In Shakespeare's Macbeth, how is Lady Macbeth presented in act 1, scene 5, and act 1, scene 7?

Lady Macbeth is presented as willing to support Macbeth in killing Duncan to benefit themselves in act 1, scene 5. She is presented as ruthless and persuasive in act 1, scene 7 when she convinces Macbeth to murder Duncan. In both scenes, Lady Macbeth is portrayed as intelligent and strong-willed. Browse famous quotes by Lady Macbeth.

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Act 1, scene 5:

In this scene, Lady Macbeth first learns of the prophecy of the witches that Macbeth will become king. She is shown in this scene as carefully thinking through her role as a woman and wife. On the one hand, as a woman, she needs to be feminine, which in this period would have meant somewhat passive and subordinate to her husband. She also has a duty of loyalty to her husband and a duty to help her family and husband succeed. She is concerned that Macbeth has a weak character and will vacillate rather than seizing the moment and killing Duncan. Thus even though she knows that killing Duncan is morally wrong and that strength, determination, and persuading Macbeth to act are unfeminine, she also sees doing so as part of her duty to her husband and family, and so she steels herself to act.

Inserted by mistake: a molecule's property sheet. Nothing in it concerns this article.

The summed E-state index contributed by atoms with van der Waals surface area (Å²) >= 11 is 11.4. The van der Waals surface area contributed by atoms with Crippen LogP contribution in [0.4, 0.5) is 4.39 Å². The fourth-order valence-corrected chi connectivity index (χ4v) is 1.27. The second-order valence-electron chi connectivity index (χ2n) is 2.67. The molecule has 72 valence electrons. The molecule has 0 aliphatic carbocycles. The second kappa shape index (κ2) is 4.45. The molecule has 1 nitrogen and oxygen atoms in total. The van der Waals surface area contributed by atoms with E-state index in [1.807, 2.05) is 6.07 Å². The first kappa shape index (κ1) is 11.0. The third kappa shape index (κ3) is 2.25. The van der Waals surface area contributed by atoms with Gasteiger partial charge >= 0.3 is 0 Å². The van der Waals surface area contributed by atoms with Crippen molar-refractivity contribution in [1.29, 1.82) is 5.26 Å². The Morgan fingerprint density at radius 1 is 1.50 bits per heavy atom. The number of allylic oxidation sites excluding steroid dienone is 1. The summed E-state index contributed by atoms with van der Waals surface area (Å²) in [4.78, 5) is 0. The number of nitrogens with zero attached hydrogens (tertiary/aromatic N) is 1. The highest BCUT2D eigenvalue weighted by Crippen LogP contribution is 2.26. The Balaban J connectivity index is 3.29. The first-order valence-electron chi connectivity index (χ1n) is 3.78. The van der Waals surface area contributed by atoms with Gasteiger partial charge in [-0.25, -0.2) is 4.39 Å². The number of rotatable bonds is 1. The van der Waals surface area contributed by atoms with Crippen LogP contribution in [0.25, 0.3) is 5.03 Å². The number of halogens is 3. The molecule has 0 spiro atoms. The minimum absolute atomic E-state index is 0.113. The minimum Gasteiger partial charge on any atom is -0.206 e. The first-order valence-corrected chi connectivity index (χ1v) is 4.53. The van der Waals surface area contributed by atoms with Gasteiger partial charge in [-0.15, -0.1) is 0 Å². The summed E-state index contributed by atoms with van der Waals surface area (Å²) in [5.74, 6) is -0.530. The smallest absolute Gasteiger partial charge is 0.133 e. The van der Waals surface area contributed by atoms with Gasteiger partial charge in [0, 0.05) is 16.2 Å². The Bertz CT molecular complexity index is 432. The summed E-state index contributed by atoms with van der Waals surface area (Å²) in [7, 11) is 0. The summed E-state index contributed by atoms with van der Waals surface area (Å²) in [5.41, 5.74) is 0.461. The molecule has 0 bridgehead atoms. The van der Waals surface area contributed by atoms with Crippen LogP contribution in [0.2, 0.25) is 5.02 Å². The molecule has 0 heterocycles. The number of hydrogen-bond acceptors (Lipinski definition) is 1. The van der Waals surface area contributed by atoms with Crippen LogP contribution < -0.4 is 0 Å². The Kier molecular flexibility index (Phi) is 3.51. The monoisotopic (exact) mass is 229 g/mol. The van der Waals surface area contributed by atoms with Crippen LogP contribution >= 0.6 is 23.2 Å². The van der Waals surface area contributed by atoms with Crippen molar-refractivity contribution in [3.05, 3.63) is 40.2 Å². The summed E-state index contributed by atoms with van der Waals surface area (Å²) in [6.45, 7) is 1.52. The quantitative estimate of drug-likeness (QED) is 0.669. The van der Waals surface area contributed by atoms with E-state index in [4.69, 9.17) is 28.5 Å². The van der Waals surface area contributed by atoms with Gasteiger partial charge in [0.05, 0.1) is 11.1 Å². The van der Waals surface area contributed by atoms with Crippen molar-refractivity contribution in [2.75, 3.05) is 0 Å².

Act 1, scene 7:

In this scene, the audience sees Lady Macbeth in dialogue with her husband. As she had anticipated, he is weak-willed and has scruples about killing Duncan. She berates him for his...

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Last Updated by eNotes Editorial on November 14, 2019